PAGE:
EGU22-12872
https://doi.org/10.5194/egusphere-egu22-12872
EGU General Assembly 2022
© Author(s) 2022. This work is distributed under
the Creative Commons Attribution 4.0 License.

Drone-Based Investigation of Uranium Mining Legacies – Recent Developments in the DUB-GEM Project

Benedikt Preugschat1,5, Malte Ibs-von Seht1, Christian Kunze2, Robert Arndt2, Felix Kandzia2, Benjamin Wiens3, Sven Altfelder4, and Clemens Walther5
Benedikt Preugschat et al.
  • 1Federal Institute for Geosciences and Natural Resources (BGR), Hannover, Germany
  • 2IAF-Radioökologie GmbH, Dresden, Germany
  • 3Third Element Aviation GmbH, Bielefeld, Germany
  • 4International Atomic Energy Agency (IAEA), Vienna, Austria
  • 5Leibniz University Hannover (LUH), Hannover, Germany

Uranium mining legacies still pose a significant risk to human health and the environment in certain Central Asian regions. Drone-based methods are well-suited for mapping radionuclides of contaminated sites and for planning, monitoring and quality assurance of remediation measures. In the DUB-GEM project (Development of a UAV-based Gamma spectrometry for the Exploration and Monitoring of Uranium Mining Legacies), which is funded by the Federal Ministry of Education and Research (BMBF), a German interdisciplinary consortium led by the Federal Institute for Geosciences and Natural Resources (BGR) is developing a drone-based detector system for the investigation of contaminated uranium mining and processing legacy sites. The project is co-funded by the Coordination Group for Uranium Legacy Sites (CGULS) program of the International Atomic Energy Agency (IAEA). CGULS coordinates cooperation among IAEA Member States affected by ULS and national and international organizations involved in the management, remediation, or regulatory oversight of ULS. CGULS supports the Central Asian partner countries of DUB-GEM to participate in activities of the DUB-GEM consortium.

The applicability of the system is to be tested in the DUB-GEM partner countries Kyrgyzstan, Kazakhstan, Uzbekistan and Tajikistan. Some of the uranium legacy sites (ULS) in Central Asia, especially those in Kyrgyzstan, are difficult to access due to the mountainous topography. Once fully developed, the system will allow the efficient and safe mapping and monitoring of radioactive contamination at such sites without requiring experts to trek through difficult terrain with heavy equipment, exposing themselves to potential physical and radiological risks.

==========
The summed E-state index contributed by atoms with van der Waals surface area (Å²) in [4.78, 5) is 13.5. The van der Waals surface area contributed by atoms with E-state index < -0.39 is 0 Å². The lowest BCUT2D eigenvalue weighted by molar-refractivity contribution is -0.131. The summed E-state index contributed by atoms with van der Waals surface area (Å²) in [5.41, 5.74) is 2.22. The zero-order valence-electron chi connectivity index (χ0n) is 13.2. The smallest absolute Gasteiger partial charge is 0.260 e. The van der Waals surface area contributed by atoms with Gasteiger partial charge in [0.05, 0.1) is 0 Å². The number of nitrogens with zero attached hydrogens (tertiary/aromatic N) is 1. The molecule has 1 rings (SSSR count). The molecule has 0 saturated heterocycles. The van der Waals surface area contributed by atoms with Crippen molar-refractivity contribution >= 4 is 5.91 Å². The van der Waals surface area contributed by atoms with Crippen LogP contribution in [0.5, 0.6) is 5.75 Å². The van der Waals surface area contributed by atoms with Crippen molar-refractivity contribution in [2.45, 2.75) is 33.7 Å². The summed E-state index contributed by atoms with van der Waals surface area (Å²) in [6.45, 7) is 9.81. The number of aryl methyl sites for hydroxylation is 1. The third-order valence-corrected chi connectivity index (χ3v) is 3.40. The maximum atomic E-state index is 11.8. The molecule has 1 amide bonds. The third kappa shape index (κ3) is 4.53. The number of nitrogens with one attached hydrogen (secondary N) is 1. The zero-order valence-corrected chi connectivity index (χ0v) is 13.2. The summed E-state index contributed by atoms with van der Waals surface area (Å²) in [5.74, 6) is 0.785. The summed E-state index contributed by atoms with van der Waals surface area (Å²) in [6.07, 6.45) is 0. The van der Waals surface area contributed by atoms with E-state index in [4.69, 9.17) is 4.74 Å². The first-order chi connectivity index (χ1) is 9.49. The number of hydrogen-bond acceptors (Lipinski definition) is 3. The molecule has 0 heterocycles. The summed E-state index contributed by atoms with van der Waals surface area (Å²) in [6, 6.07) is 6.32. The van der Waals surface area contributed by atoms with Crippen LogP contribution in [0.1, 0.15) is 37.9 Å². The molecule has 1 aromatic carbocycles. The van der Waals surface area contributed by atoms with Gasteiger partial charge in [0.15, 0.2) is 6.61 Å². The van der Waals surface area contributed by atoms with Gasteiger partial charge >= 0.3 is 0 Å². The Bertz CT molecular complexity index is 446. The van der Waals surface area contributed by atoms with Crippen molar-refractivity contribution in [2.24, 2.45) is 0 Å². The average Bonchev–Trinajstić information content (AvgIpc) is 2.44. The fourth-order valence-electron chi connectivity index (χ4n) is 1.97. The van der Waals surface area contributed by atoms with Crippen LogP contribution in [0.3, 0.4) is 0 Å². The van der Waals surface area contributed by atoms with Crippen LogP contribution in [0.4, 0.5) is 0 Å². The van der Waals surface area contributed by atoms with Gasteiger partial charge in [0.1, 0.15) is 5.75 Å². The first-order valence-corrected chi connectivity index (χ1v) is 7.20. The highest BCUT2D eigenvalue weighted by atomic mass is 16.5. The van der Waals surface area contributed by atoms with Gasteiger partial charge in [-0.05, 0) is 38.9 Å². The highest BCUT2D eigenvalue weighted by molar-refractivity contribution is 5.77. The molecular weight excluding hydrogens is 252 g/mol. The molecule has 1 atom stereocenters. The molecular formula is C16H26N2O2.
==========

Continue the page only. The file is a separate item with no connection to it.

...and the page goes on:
As part of the DUB-GEM project, two specially designed scintillation detectors were used, each of which can be mounted on the heavy-lift drone which was also custom-built for the project and has a maximum take-off mass (MTOM) of 25 kg. The drone-based gamma spectrometry system was successfully tested at different sites in Germany in autumn 2020 and late summer 2021. In autumn 2021, the system was tested for the first time in Kyrgyzstan (Mailuu Suu) and Kazakhstan (Muzbel’). Despite the technical and logistical challenges, drone surveys with the gamma spectrometers could be flown at three sites. The count rates of the detectors were transmitted in real time to a ground station so that hotspots could be detected during flight.

The resulting maps presented here show the distributions of dose rates and radionuclides of the uranium-238 series, thorium-232 series and potassium-40. Comparison with samples from the ground was used to calibrate the instruments.

The extensive data sets from both detectors offer a multitude of further evaluation possibilities, which are currently being evaluated.

A further airborne survey campaign in Central Asia is planned for late summer 2022 to map legacies in Uzbekistan.

How to cite: Preugschat, B., Ibs-von Seht, M., Kunze, C., Arndt, R., Kandzia, F., Wiens, B., Altfelder, S., and Walther, C.: Drone-Based Investigation of Uranium Mining Legacies – Recent Developments in the DUB-GEM Project, EGU General Assembly 2022, Vienna, Austria, 23–27 May 2022, EGU22-12872, https://doi.org/10.5194/egusphere-egu22-12872, 2022.

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